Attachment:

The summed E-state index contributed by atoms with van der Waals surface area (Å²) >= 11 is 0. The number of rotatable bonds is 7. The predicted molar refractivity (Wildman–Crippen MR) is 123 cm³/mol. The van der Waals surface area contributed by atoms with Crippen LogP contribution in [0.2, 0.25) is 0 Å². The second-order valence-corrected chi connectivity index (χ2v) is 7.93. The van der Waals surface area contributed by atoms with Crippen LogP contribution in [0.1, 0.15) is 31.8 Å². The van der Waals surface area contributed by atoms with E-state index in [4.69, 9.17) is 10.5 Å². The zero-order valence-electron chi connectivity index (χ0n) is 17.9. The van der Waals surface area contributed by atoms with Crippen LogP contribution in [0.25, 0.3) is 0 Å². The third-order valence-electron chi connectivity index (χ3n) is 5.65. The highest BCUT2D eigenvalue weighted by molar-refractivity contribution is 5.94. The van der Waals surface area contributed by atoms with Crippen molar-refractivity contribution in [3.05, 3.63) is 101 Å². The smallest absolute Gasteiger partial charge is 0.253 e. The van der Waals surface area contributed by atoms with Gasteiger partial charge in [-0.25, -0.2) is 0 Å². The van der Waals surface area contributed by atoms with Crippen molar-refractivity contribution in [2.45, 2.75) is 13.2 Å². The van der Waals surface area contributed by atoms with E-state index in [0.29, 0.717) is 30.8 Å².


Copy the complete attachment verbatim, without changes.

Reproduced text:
The summed E-state index contributed by atoms with van der Waals surface area (Å²) >= 11 is 0. The number of rotatable bonds is 7. The predicted molar refractivity (Wildman–Crippen MR) is 123 cm³/mol. The van der Waals surface area contributed by atoms with Crippen LogP contribution in [0.2, 0.25) is 0 Å². The second-order valence-corrected chi connectivity index (χ2v) is 7.93. The van der Waals surface area contributed by atoms with Crippen LogP contribution in [0.1, 0.15) is 31.8 Å². The van der Waals surface area contributed by atoms with E-state index in [4.69, 9.17) is 10.5 Å². The zero-order valence-electron chi connectivity index (χ0n) is 17.9. The van der Waals surface area contributed by atoms with Crippen LogP contribution in [0.25, 0.3) is 0 Å². The third-order valence-electron chi connectivity index (χ3n) is 5.65. The highest BCUT2D eigenvalue weighted by molar-refractivity contribution is 5.94. The van der Waals surface area contributed by atoms with Crippen molar-refractivity contribution in [3.05, 3.63) is 101 Å². The smallest absolute Gasteiger partial charge is 0.253 e. The van der Waals surface area contributed by atoms with Gasteiger partial charge in [-0.25, -0.2) is 0 Å². The van der Waals surface area contributed by atoms with Crippen molar-refractivity contribution in [2.45, 2.75) is 13.2 Å². The van der Waals surface area contributed by atoms with E-state index in [0.29, 0.717) is 30.8 Å².